Does your book need an introduction? How do you write one? One of our editors breaks down 4 reasons why your book needs an introduction.
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4 Reasons Your Book Needs An Introduction

Does your book need an introduction? How do you write one? One of our editors breaks down 4 reasons why your book needs an introduction.

Introductions are really important when you first meet someone. It’s what lays the foundation for how you each come across. The same applies to introductions in books. When a reader isn’t properly acquainted from right the start, the rest of the conversation can get pretty awkward.

Here are four reasons why you need an introduction section to start your book off on the right page. (Sorry: silly book pun!)

To tell readers what they are going to be reading.

This is probably the biggest reason to have an introduction in your manuscript. Readers aren’t mind-readers (and neither are editors). In order to keep the reader engaged, you need to convey your message right from the get-go. Your introduction gives readers the foundation and what they’ll gain from the book.

Opportunity to share the background of the book and the author’s expertise in the subject matter.

If your manuscript’s topic is in a scholastic field, or special interest field, an introduction gives the author a chance to detail his/her expertise in the manuscript’s topic and even discuss how the book’s idea originated. Demonstrating your expertise early on for the subject matter will legitimize the content for readers.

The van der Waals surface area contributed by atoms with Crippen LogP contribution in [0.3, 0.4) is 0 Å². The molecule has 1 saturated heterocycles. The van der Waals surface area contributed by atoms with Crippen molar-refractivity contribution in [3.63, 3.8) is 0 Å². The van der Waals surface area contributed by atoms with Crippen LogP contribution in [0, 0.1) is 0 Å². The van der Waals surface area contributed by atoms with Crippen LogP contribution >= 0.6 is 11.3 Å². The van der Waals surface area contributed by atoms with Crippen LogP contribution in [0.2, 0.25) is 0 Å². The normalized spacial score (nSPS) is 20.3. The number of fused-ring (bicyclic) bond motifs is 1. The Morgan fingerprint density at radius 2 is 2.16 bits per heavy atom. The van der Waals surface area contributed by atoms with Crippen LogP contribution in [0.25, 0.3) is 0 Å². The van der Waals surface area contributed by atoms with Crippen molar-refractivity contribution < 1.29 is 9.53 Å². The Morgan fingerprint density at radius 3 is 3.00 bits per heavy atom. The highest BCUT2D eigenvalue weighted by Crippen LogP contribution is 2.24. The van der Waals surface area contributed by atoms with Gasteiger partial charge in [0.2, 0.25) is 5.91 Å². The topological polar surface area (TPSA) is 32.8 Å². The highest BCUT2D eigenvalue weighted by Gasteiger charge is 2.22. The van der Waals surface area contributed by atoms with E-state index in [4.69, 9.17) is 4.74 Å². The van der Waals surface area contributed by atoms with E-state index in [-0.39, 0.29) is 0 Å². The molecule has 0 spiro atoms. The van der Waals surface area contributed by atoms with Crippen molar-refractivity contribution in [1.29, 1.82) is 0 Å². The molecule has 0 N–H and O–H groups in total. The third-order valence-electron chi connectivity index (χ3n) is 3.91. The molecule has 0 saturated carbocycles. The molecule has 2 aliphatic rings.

Prepare readers for sudden changes in the manuscript.

Nothing is more of a head-scratcher than when a flashback happens and the reader isn’t prepared for it. Use the introduction as a form of literary warning to readers that flashbacks could occur or that the narration could switch from one person to the next. Readers will thank you immensely for it!

Like the first bite of cake, it makes the start of the book that much sweeter.

Think of your introduction as a piece of cake. When you take your first bite of a piece of cake, you begin to form ideas in your mind on what the rest of the cake will taste like. Treat your introduction the same way. You want readers to enjoy that first glimpse about your book so they are motivated to continue reading.

See your manuscript’s introduction as a great way to establish a bond with your readers and inform them of the exciting time they will have reading your book.


Blair Townley joined the Xulon Press family as a Staff Editor in May 2013, helping first-time authors prepare their treasured manuscripts for publication. Prior to Xulon Press, she previously worked as a staff writer/editor for several Central Florida-based magazines over the past decade. What Blair enjoys most about writing and editing is getting to help others share their stories, helping others see themselves as the unique individuals God created them to be.

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